Ensemble Theatre Cincinnati has had to be scrappy over its 35-year history, long before Over-the-Rhine was a go-to destination, surviving and thriving thanks to the creative leadership of Producing Artistic Director D. Lynn Meyers. Like theaters everywhere, ETC screeched to a halt in March 2020 when the pandemic shut down the world, especially venues where audiences gathered. They’d presented one performance of Dominique Morisseau’s Pipeline when Ohio was suddenly locked down.
Ever the optimist, Meyers thought the timely show about a young Black man drawn into a downward spiral could be restarted in a few weeks, never anticipating that more than a year later the show’s set would remain onstage, looking as if “aliens took the actors away,” she says. But her team hasn’t been dormant. In February and March, they assembled a virtual production of Susan Miller’s 20th Century Blues with a cast of some of Cincinnati’s best professional female performers in a poignant, sometimes humorous tale of four friends. They’ll launch their third streaming show, a reading of the commissioned play I Shall Not Be Moved, on April 19.
Locally trained playwright Isaiah Reaves presents a portrait of his grandmother, Betty Daniels Rosemond, a civil rights pioneer who had a memorable journey through the American South in the 1960s as one of the first Freedom Riders. Her battle for equity and equality, which she continues today in her 80s, will be told in a one-woman reading of the play’s first draft.
His grandmother encouraged Reaves, a 2020 graduate of Northern Kentucky University and now enrolled in a graduate program at the University of Iowa’s Playwrights Workshop, to be a writer. At age 11 or 12, he began to imagine a career as a playwright, seeking out Meyers as a mentor. In his first letter to her, he wrote, “I want you to do one of my plays.”
She stayed in touch with him as he matured and wrote works for the 2017 Cincinnati Fringe Festival and NKU’s 2018 Y.E.S. Festival. His writing has been presented at New York City’s Lincoln Center and Washington, D.C.’s Kennedy Center, where one of his scripts placed second in the American College Theater Festival, and Cincinnati Playhouse in the Park produced his “pod play,” Richie and Blanche, last summer. Reaves presented Wake Up, Child! as part of ETC’s program of 10-minute plays on the theme of justice in February 2020. His grandmother attended the performance and told the audience, “People need to write these plays. I was a Freedom Rider.”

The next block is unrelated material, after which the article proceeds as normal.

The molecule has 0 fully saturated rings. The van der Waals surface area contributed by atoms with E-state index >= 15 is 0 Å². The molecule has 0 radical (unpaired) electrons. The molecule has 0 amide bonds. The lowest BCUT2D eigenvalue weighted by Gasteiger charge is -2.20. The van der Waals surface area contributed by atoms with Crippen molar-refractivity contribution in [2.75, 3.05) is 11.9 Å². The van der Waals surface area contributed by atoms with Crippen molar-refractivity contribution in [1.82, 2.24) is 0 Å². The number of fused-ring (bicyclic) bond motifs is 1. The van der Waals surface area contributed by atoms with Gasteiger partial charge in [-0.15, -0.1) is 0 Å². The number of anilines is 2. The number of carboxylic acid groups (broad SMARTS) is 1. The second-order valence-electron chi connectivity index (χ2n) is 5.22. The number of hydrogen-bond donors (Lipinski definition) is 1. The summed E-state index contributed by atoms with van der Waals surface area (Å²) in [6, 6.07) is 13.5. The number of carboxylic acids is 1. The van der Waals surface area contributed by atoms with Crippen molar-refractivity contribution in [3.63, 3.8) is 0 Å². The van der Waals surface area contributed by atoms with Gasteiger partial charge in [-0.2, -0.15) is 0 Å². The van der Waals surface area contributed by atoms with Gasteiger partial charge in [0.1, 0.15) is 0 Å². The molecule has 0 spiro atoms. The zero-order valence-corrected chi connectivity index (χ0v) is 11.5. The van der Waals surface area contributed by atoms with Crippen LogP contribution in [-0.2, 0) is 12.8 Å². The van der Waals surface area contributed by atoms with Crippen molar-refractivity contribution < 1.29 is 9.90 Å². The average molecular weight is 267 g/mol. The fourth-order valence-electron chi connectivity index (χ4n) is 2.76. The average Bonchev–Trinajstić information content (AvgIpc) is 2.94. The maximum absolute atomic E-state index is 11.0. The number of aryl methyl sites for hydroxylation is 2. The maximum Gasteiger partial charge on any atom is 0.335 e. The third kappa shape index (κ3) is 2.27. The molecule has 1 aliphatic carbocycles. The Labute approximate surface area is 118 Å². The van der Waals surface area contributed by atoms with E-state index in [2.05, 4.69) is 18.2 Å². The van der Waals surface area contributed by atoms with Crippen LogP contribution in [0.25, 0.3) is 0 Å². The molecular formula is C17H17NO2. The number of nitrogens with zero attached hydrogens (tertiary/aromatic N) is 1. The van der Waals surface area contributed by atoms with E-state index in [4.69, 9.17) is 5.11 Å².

After the tragic deaths of Breonna Taylor and George Floyd, Meyers invited Reaves to write a script about his grandmother, supported by a commission from a generous ETC board member. Just before Christmas 2020, she says, “I got a first draft, really well done.” With direction by Torie Wiggins, another Cincinnati theater veteran, Reaves’s script—rooted in his grandmother’s journals from the 1960s—will stream on-demand from April 19 to May 2. It’s a work in progress, but Meyers imagines it could be onstage at ETC in a future season.
Reaves is excited by this opportunity. In his graduate program, he says, he’s come to appreciate “that Black stories are worth telling honestly, not holding back, not censoring our experiences, not putting them down or making them ‘palatable,’ whatever that means. We can tell these stories across the spectrum, and audiences anywhere can relate and see themselves because these are bigger human truths. What I’m learning every day is how to tell the truth.”
Meyers, who has championed young artists and presented dozens of local and regional premieres of new plays at ETC, feels Reaves is an important voice. “He’s a young, gay Black man writing with the same passion that his grandmother was as young, beautiful Black woman,” she says. “I don’t think there is anybody who could do that story justice the way Isaiah can.”
With live performances cancelled through the spring, Ensemble Theatre has focused this year on presenting virtual plays. After 20th Century Blues, Meyers reached back into ETC’s past with a dramatic digital reading of Warren Leight’s 1999 Tony Award winner, Side Man, a show she credits with attracting new patrons back then who became committed subscribers. A new virtual staging of the play, about a talented musician whose marriage has been damaged by his erratic professional life, has streamed online since March 22 and was recently extended to April 11.
Meyers directed the Zoom-style production with seven actors in separate frames, interacting very naturally. It’s a different cast from the one she had 22 years ago, but as with 20th Century Blues it’s another showcase of actors familiar to local audiences and fans of ETC, Cincinnati Shakespeare Company, and Know Theatre.
Virtual readings of Side Man (through April 11) and I Shall Not Be Moved (April 19–May 2) can be viewed through ETC on Demand, the company’s digital streaming platform. Tickets are $10 for one 48-hour rental.